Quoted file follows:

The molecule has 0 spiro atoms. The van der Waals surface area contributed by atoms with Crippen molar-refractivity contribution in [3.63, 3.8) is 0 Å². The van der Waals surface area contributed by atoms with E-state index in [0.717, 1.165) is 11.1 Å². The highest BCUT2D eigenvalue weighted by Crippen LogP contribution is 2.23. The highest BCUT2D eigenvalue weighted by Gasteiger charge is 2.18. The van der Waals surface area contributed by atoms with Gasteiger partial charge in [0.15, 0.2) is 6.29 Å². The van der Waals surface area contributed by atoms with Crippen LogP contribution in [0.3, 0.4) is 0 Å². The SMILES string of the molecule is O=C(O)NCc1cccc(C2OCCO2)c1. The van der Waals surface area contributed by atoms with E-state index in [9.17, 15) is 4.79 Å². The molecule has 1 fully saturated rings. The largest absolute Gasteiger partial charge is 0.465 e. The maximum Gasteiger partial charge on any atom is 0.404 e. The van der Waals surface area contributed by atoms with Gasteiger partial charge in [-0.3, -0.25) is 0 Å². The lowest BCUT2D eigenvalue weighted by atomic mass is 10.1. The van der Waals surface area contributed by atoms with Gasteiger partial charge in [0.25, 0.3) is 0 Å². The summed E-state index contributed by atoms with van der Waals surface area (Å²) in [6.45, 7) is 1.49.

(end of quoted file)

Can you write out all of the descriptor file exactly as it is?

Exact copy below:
The molecule has 0 spiro atoms. The van der Waals surface area contributed by atoms with Crippen molar-refractivity contribution in [3.63, 3.8) is 0 Å². The van der Waals surface area contributed by atoms with E-state index in [0.717, 1.165) is 11.1 Å². The highest BCUT2D eigenvalue weighted by Crippen LogP contribution is 2.23. The highest BCUT2D eigenvalue weighted by Gasteiger charge is 2.18. The van der Waals surface area contributed by atoms with Gasteiger partial charge in [0.15, 0.2) is 6.29 Å². The van der Waals surface area contributed by atoms with Crippen LogP contribution in [0.3, 0.4) is 0 Å². The SMILES string of the molecule is O=C(O)NCc1cccc(C2OCCO2)c1. The van der Waals surface area contributed by atoms with E-state index in [9.17, 15) is 4.79 Å². The molecule has 1 fully saturated rings. The largest absolute Gasteiger partial charge is 0.465 e. The maximum Gasteiger partial charge on any atom is 0.404 e. The van der Waals surface area contributed by atoms with Gasteiger partial charge in [-0.3, -0.25) is 0 Å². The lowest BCUT2D eigenvalue weighted by atomic mass is 10.1. The van der Waals surface area contributed by atoms with Gasteiger partial charge in [0.25, 0.3) is 0 Å². The summed E-state index contributed by atoms with van der Waals surface area (Å²) in [6.45, 7) is 1.49.